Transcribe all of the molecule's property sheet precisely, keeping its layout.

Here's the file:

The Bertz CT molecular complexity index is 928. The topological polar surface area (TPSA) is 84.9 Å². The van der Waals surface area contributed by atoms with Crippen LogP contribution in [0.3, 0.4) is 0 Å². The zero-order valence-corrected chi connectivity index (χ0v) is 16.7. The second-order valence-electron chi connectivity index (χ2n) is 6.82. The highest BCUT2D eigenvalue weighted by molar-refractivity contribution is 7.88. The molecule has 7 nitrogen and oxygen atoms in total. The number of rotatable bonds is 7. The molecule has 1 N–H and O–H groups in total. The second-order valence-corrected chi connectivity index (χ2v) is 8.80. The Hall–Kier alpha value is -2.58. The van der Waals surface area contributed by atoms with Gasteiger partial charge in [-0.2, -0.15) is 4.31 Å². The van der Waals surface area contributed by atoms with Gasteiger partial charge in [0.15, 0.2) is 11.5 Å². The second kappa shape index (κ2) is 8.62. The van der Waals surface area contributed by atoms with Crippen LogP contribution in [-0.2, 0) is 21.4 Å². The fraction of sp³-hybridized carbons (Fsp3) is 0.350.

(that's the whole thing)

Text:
The Bertz CT molecular complexity index is 928. The topological polar surface area (TPSA) is 84.9 Å². The van der Waals surface area contributed by atoms with Crippen LogP contribution in [0.3, 0.4) is 0 Å². The zero-order valence-corrected chi connectivity index (χ0v) is 16.7. The second-order valence-electron chi connectivity index (χ2n) is 6.82. The highest BCUT2D eigenvalue weighted by molar-refractivity contribution is 7.88. The molecule has 7 nitrogen and oxygen atoms in total. The number of rotatable bonds is 7. The molecule has 1 N–H and O–H groups in total. The second-order valence-corrected chi connectivity index (χ2v) is 8.80. The Hall–Kier alpha value is -2.58. The van der Waals surface area contributed by atoms with Gasteiger partial charge in [-0.2, -0.15) is 4.31 Å². The van der Waals surface area contributed by atoms with Gasteiger partial charge in [0.15, 0.2) is 11.5 Å². The second kappa shape index (κ2) is 8.62. The van der Waals surface area contributed by atoms with Crippen LogP contribution in [-0.2, 0) is 21.4 Å². The fraction of sp³-hybridized carbons (Fsp3) is 0.350.